Landgrabbing has been going on in Indonesia for a long time, one of the causes being the sectoral maps and the lack of recognition for indigenous territories. The One Map is not an instant cure-all for land management injustices and agrarian conflict. It is just one basis for government decision-making which will of course be influenced by other factors beyond the power of the map itself, including political factors, and the way this country is managed in terms of policies and leadership. As an initiative to clarify spatial data references for decision-making, in my opinion, the One Map policy deserves some respect. At the same time, we should remain critical and get on with the job of preparing community spatial data.

Q: The portal for the “Geospasial untuk Negri” map is at http://maps.ina-sdi.or.id/home/. Is this the best place to go to for information on land use in Indonesia? What other sites and resources do you recommend?

A: This is the portal being developed by BIG. It is where the indigenous territory maps will appear on their own dedicated page. Putting aside the question of how comprehensive the information and data available here is, I think it’s really good that this one portal has started displaying all the basic maps and thematic maps. The Forestry Ministry also has a web-GIS on forestry.[8]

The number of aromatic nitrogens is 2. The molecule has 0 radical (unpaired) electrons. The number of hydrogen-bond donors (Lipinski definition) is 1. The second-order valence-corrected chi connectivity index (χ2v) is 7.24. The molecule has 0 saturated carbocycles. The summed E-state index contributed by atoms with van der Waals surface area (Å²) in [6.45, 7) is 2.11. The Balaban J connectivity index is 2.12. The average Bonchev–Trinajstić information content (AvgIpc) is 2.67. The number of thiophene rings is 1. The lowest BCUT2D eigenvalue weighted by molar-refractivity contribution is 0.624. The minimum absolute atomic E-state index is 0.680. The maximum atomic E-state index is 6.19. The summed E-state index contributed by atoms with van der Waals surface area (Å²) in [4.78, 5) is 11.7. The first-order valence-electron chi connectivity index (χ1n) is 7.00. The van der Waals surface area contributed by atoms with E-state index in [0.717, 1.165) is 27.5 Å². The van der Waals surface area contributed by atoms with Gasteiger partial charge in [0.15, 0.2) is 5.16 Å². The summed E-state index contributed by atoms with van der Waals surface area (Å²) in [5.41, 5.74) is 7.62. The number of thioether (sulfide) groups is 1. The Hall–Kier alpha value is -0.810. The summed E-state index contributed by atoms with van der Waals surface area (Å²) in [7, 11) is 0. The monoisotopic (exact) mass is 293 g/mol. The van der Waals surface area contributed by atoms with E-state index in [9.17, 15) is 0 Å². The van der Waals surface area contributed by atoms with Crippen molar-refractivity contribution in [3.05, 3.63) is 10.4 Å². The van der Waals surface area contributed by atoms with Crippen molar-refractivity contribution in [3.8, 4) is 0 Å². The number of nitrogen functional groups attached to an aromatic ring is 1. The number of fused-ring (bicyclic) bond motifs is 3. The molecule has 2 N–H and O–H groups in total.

Q: How does the One Map policy relate to, or affect the work of JKPP and that of BRWA?

A: The One Map policy has provided important momentum for JKPP and BRWA to communicate about the existence of participative maps and indigenous territories to the government. It means that community maps don’t just make an appearance or become needed when there is a conflict, but also when there are decisions to be taken which affect communities living in a targeted area.

Q: What would you like to see happen next to the one map policy?

A: I hope the standardisation process for participatory mapping by BIG pays attention to uniqueness of participatory mapping and doesn’t just get caught up in the technicalities. Also future political changes and the fact that UKP4 will come to the end of its legal existence in 2014 (the end of President SBY’s period of government), mean that policies which protect the rights of indigenous peoples to their territories and lands need to be prepared.

Notes:

[1] http://www.redd-monitor.org/2012/09/20/interview-with-kuntoro-mangkusubroto/

[4] Masterplan for the Acceleration and Expansion of Indonesia Economic Development. See also DTE 91-92, May 2012 for more background,

[7] ESRI is Geographic information system (GIS), mapping software and services company, based in California, USA. See http://www.esri.com/

Source:

http://www.downtoearth-indonesia.org/story/indonesia-s-one-map-policy